Retailers Warn Congress on 'Fiscal Cliff'
The National Retail Federation, which lobbies on behalf of companies such as Macy’s and Kohl’s, today predicted solid growth for the upcoming holiday season. But the trade group warned lawmakers that the “fiscal cliff” of looming tax increases and spending cuts could hurt consumer spending at a critical time for the industry.
“Congress’ inability to act on the key measures that would ease consumers’ fears … really could be best described as the Grinch that stole Christmas,” NRF’s president Matt Shay said during a conference call with reporters. The political wrangling over the fiscal cliff, he added, “could jeopardize how this holiday season plays out.”
The retail association forecasts holiday sales this year will increase 4.1 percent, to $586.1 billion, which Shay called the group’s most optimistic prediction since the recession. It’s still below last year’s actual holiday sales of 5.6 percent growth, he added.
The sector also is likely to add about 600,000 jobs for the season, he said. “Santa’s helpers are going to be on the hook for some overtime this year,” he said.
But he noted that consumer anxiety over the economy remains with fiscal and political uncertainties, high unemployment and minimal income growth.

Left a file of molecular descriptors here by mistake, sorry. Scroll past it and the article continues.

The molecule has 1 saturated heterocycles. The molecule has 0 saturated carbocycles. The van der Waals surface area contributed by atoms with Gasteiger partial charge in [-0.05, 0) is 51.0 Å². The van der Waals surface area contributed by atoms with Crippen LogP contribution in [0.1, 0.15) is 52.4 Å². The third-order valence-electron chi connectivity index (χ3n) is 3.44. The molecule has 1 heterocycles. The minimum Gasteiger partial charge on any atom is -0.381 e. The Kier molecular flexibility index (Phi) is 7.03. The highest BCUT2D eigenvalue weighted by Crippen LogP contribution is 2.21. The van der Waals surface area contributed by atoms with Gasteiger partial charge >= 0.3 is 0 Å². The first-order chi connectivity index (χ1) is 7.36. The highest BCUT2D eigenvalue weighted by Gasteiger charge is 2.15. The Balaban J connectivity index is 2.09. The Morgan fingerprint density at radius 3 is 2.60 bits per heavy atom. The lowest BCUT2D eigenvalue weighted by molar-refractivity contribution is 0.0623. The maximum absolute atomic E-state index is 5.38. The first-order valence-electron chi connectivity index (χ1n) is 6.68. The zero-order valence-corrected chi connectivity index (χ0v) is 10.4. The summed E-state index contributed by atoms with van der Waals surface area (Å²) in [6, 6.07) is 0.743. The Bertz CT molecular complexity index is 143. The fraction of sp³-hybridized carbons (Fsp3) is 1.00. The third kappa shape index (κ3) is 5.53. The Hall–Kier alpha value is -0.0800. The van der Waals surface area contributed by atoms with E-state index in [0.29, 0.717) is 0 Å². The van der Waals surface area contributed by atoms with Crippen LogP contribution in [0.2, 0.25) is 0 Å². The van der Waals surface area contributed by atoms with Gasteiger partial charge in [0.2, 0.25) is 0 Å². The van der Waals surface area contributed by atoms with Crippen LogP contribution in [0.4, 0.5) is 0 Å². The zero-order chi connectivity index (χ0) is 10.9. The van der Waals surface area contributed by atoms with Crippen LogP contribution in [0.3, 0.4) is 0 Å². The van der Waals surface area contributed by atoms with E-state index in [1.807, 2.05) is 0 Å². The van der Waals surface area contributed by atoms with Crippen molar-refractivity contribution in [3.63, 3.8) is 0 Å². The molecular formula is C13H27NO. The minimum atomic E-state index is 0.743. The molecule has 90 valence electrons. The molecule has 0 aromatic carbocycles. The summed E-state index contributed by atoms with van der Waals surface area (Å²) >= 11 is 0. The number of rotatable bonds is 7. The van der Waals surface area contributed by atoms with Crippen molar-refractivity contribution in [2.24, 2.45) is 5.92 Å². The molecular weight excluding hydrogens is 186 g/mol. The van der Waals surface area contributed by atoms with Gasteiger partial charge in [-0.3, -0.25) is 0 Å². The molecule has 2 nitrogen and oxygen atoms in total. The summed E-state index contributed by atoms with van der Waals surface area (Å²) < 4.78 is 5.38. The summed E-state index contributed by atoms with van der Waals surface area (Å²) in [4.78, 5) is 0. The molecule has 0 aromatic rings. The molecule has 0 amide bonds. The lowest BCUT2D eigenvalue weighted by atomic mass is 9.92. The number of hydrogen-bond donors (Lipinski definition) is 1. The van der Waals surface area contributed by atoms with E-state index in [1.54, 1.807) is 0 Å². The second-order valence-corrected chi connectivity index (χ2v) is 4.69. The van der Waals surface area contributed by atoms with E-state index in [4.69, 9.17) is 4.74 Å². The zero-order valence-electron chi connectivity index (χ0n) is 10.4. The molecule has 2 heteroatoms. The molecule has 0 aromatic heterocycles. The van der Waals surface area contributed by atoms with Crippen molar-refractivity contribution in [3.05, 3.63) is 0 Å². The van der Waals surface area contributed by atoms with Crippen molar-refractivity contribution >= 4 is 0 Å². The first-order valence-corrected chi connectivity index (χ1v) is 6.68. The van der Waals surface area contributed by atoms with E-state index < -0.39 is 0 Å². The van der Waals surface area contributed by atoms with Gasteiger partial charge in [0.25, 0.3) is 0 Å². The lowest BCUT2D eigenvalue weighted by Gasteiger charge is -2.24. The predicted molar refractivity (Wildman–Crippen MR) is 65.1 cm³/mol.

Gridlock in Washington, D.C., he said, has a chilling effect for consumers.
NRF’s chief economist, Jack Kleinhenz, said the political uncertainty and jitters are real, according to data compiled for the group by market research firm BIGinsight. “They do influence spending,” he said. But he noted that other factors such as the weather will play a role in retailers’ success.
Shay said the group may reassess its holiday predictions and added that forecasting the holiday season “is like tracking a hurricane.”
One sure bet, though, is that consumers will do more shopping online using tablet computers and smartphones. One of NRF’s policy priorities is legislation that would compel states to collect sales tax from online retailers.
“Online retail has been a bright spot for years, and we don’t expect that trend to change anytime soon, especially with the growth in mobile,” Shay said.